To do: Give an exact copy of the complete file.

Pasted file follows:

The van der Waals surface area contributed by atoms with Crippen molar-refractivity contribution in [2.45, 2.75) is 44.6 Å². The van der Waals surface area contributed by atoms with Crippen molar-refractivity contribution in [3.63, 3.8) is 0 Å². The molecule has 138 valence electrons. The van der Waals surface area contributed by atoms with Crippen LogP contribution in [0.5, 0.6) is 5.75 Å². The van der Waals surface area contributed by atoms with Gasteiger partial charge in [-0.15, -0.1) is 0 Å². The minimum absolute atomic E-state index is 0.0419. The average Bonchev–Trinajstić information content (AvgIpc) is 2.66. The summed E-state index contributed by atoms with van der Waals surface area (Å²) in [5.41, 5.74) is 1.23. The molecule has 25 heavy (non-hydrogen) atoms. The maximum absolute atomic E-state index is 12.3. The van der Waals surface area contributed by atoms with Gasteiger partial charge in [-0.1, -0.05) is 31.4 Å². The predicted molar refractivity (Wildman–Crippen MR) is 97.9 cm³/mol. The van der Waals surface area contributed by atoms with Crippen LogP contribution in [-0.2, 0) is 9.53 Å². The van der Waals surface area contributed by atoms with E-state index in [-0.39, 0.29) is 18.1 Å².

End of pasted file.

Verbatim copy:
The van der Waals surface area contributed by atoms with Crippen molar-refractivity contribution in [2.45, 2.75) is 44.6 Å². The van der Waals surface area contributed by atoms with Crippen molar-refractivity contribution in [3.63, 3.8) is 0 Å². The molecule has 138 valence electrons. The van der Waals surface area contributed by atoms with Crippen LogP contribution in [0.5, 0.6) is 5.75 Å². The van der Waals surface area contributed by atoms with Gasteiger partial charge in [-0.15, -0.1) is 0 Å². The minimum absolute atomic E-state index is 0.0419. The average Bonchev–Trinajstić information content (AvgIpc) is 2.66. The summed E-state index contributed by atoms with van der Waals surface area (Å²) in [5.41, 5.74) is 1.23. The molecule has 25 heavy (non-hydrogen) atoms. The maximum absolute atomic E-state index is 12.3. The van der Waals surface area contributed by atoms with Gasteiger partial charge in [-0.1, -0.05) is 31.4 Å². The predicted molar refractivity (Wildman–Crippen MR) is 97.9 cm³/mol. The van der Waals surface area contributed by atoms with Crippen LogP contribution in [-0.2, 0) is 9.53 Å². The van der Waals surface area contributed by atoms with E-state index in [-0.39, 0.29) is 18.1 Å².